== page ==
4. Shrinking middle class: “The middle class American Dream ... seems farther and farther out of reach for so many people. ... What I want to see is a return to the priorities that we had when we invested in people, when we ensured people could go to college and not be laden with debt, when you could get a decent job that had a union and paid good wages and had a pension. That’s not a radical idea. To me what’s radical is today’s economy, where we give trillions of dollars to companies that have no incentive to pay their employees well, to ensure they have free health care, that the only kind of tax incentive is to ensure the executives’ wealth continues to grow.”

5. Cyber security: “We need national data-privacy standards. We need to expand cyber security, not just for the federal government but for our state and local governments and small businesses that just don’t have the resources to protect themselves.”

Gazette: What do you think of the call to defund the police?

Polack: “I don’t think defunding the police is the right move. Budgets can be looked at, and seeing where there is ability to reallocate funds. … I do think there are huge problems with racial inequality and reform of the U.S. criminal justice system is necessary, and I think the George Floyd Justice in Policing Act is a great step in that direction. I would have fully supported that in the House.”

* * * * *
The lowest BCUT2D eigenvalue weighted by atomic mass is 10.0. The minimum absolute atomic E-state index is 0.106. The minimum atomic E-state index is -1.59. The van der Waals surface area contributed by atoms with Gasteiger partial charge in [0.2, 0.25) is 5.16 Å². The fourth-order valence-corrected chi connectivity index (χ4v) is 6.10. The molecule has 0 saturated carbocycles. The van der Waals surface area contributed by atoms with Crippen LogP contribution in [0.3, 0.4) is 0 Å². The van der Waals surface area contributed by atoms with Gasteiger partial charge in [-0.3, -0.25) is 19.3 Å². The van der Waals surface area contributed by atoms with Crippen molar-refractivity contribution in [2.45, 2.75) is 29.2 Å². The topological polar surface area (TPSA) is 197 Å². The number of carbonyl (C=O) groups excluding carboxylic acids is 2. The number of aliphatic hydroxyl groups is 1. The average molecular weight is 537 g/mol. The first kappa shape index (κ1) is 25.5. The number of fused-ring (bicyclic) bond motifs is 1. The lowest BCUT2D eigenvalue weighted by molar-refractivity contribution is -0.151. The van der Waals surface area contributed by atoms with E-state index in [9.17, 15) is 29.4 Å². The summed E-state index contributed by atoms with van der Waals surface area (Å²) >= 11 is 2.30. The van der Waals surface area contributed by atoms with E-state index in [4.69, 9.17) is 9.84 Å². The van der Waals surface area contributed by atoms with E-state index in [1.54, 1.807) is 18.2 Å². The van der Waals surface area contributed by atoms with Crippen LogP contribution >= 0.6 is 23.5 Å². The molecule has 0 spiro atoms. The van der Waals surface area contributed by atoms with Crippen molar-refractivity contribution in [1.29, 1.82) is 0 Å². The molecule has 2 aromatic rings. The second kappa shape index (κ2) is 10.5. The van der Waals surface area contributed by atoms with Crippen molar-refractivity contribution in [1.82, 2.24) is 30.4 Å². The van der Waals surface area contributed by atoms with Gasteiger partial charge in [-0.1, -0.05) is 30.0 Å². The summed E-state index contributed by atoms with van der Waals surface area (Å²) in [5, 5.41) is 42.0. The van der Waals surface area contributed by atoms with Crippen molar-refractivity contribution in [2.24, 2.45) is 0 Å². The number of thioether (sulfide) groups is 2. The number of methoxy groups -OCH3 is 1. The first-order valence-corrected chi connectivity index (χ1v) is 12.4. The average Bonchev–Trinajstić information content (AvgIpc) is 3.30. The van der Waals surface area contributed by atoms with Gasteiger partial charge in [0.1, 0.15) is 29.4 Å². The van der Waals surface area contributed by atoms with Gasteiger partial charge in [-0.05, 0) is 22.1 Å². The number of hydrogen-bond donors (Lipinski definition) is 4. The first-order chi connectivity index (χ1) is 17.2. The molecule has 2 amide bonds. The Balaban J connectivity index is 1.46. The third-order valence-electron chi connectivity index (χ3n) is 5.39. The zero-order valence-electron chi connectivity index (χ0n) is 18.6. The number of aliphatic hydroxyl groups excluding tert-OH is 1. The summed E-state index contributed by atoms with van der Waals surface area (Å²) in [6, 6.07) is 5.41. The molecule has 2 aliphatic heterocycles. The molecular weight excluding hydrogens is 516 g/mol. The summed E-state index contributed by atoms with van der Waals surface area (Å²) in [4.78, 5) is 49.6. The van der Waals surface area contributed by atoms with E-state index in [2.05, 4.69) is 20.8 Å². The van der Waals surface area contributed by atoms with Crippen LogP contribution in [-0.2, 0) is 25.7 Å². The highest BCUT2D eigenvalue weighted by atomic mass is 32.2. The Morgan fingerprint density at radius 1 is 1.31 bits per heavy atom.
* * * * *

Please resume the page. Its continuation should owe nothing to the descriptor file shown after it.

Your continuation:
Pade: “When defunding the police means reforming the police, I agree with that. I don’t believe in abolishing police departments or any of the more extreme proposals. We should demilitarize the police. We should reform police departments, focus on community policing, focus on funding for training for de-escalation. I support the George Floyd Justice in Policing Act and would have co-sponsored it if I was in Congress.”

Gazette: Rep. Steil has authored legislation to increase pressure on Iran to stop its development of a nuclear weapon. What should be the United States’ position on Iran?

Polack: “We already had an agreement in place (under the Obama administration). I helped implement that, sitting across the table from Iranian officials, and I think it was a huge mistake for the (President Donald) Trump administration to rip up the deal. This effort by Steil to appear strong on Iran, he has actually accomplished nothing on Iran.”

Pade: “We should try to get back to our working agreement with the other countries that were part of the Iran deal. I think it was a mistake for the Trump administration to pull out of the nuclear deal. It wasn’t perfect, but it moved us in the right direction. ...

”I applaud Congressman Steil for taking a strong stance against the companies that are evading sanctions. It’s a problem. I think it’s something that’s bipartisan-agreed that we need to stand together to make sure that doesn’t happen, but that alone isn’t going to help unless we have an effort with the rest of our allies to get Iran to abandon its nuclear program.”